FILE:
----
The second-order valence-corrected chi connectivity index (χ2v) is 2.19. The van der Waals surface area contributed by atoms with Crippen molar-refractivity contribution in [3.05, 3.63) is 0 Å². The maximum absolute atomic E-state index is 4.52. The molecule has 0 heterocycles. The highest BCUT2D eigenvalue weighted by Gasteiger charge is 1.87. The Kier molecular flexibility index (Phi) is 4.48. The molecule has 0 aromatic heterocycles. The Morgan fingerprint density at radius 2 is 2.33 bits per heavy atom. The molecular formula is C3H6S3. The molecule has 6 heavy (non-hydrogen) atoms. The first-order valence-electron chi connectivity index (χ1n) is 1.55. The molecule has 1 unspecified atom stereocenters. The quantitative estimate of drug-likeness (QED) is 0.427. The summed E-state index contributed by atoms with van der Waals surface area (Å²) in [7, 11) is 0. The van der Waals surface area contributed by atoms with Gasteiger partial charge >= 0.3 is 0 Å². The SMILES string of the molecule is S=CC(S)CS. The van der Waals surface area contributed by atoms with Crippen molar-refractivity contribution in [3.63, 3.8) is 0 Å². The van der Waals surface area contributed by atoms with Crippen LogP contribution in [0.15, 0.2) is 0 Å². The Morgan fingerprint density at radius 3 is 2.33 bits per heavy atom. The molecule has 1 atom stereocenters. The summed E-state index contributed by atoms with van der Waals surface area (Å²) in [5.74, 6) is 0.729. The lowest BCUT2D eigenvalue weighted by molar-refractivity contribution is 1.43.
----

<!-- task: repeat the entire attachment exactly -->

The second-order valence-corrected chi connectivity index (χ2v) is 2.19. The van der Waals surface area contributed by atoms with Crippen molar-refractivity contribution in [3.05, 3.63) is 0 Å². The maximum absolute atomic E-state index is 4.52. The molecule has 0 heterocycles. The highest BCUT2D eigenvalue weighted by Gasteiger charge is 1.87. The Kier molecular flexibility index (Phi) is 4.48. The molecule has 0 aromatic heterocycles. The Morgan fingerprint density at radius 2 is 2.33 bits per heavy atom. The molecular formula is C3H6S3. The molecule has 6 heavy (non-hydrogen) atoms. The first-order valence-electron chi connectivity index (χ1n) is 1.55. The molecule has 1 unspecified atom stereocenters. The quantitative estimate of drug-likeness (QED) is 0.427. The summed E-state index contributed by atoms with van der Waals surface area (Å²) in [7, 11) is 0. The van der Waals surface area contributed by atoms with Gasteiger partial charge >= 0.3 is 0 Å². The SMILES string of the molecule is S=CC(S)CS. The van der Waals surface area contributed by atoms with Crippen molar-refractivity contribution in [3.63, 3.8) is 0 Å². The van der Waals surface area contributed by atoms with Crippen LogP contribution in [0.15, 0.2) is 0 Å². The Morgan fingerprint density at radius 3 is 2.33 bits per heavy atom. The molecule has 1 atom stereocenters. The summed E-state index contributed by atoms with van der Waals surface area (Å²) in [5.74, 6) is 0.729. The lowest BCUT2D eigenvalue weighted by molar-refractivity contribution is 1.43.